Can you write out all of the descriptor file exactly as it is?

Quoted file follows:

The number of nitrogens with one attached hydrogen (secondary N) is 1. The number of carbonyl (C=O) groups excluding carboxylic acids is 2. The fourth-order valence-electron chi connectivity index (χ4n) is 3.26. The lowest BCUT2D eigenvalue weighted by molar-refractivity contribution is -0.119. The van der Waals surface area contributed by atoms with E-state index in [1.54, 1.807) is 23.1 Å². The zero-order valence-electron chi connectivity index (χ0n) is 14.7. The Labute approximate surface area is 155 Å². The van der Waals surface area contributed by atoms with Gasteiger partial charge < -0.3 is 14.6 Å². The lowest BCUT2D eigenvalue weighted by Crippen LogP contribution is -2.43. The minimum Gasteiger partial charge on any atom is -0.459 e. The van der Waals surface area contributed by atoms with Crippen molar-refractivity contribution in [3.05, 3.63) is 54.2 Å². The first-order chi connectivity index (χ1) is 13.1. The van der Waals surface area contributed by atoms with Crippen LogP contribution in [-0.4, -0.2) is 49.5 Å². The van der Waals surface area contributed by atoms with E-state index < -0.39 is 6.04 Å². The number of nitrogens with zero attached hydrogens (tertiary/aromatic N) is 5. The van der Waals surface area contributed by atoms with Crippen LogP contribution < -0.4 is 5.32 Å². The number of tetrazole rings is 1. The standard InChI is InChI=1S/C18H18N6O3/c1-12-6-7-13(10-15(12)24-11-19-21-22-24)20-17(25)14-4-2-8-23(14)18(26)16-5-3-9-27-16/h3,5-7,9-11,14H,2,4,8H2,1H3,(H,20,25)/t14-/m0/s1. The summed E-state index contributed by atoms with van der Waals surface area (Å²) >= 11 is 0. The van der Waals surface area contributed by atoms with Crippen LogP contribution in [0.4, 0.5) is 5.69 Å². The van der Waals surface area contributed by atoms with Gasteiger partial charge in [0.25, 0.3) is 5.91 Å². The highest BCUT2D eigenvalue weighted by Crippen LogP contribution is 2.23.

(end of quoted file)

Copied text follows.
The number of nitrogens with one attached hydrogen (secondary N) is 1. The number of carbonyl (C=O) groups excluding carboxylic acids is 2. The fourth-order valence-electron chi connectivity index (χ4n) is 3.26. The lowest BCUT2D eigenvalue weighted by molar-refractivity contribution is -0.119. The van der Waals surface area contributed by atoms with E-state index in [1.54, 1.807) is 23.1 Å². The zero-order valence-electron chi connectivity index (χ0n) is 14.7. The Labute approximate surface area is 155 Å². The van der Waals surface area contributed by atoms with Gasteiger partial charge < -0.3 is 14.6 Å². The lowest BCUT2D eigenvalue weighted by Crippen LogP contribution is -2.43. The minimum Gasteiger partial charge on any atom is -0.459 e. The van der Waals surface area contributed by atoms with Crippen molar-refractivity contribution in [3.05, 3.63) is 54.2 Å². The first-order chi connectivity index (χ1) is 13.1. The van der Waals surface area contributed by atoms with Crippen LogP contribution in [-0.4, -0.2) is 49.5 Å². The van der Waals surface area contributed by atoms with E-state index < -0.39 is 6.04 Å². The number of nitrogens with zero attached hydrogens (tertiary/aromatic N) is 5. The van der Waals surface area contributed by atoms with Crippen LogP contribution < -0.4 is 5.32 Å². The number of tetrazole rings is 1. The standard InChI is InChI=1S/C18H18N6O3/c1-12-6-7-13(10-15(12)24-11-19-21-22-24)20-17(25)14-4-2-8-23(14)18(26)16-5-3-9-27-16/h3,5-7,9-11,14H,2,4,8H2,1H3,(H,20,25)/t14-/m0/s1. The summed E-state index contributed by atoms with van der Waals surface area (Å²) >= 11 is 0. The van der Waals surface area contributed by atoms with Crippen LogP contribution in [0.4, 0.5) is 5.69 Å². The van der Waals surface area contributed by atoms with Gasteiger partial charge in [0.25, 0.3) is 5.91 Å². The highest BCUT2D eigenvalue weighted by Crippen LogP contribution is 2.23.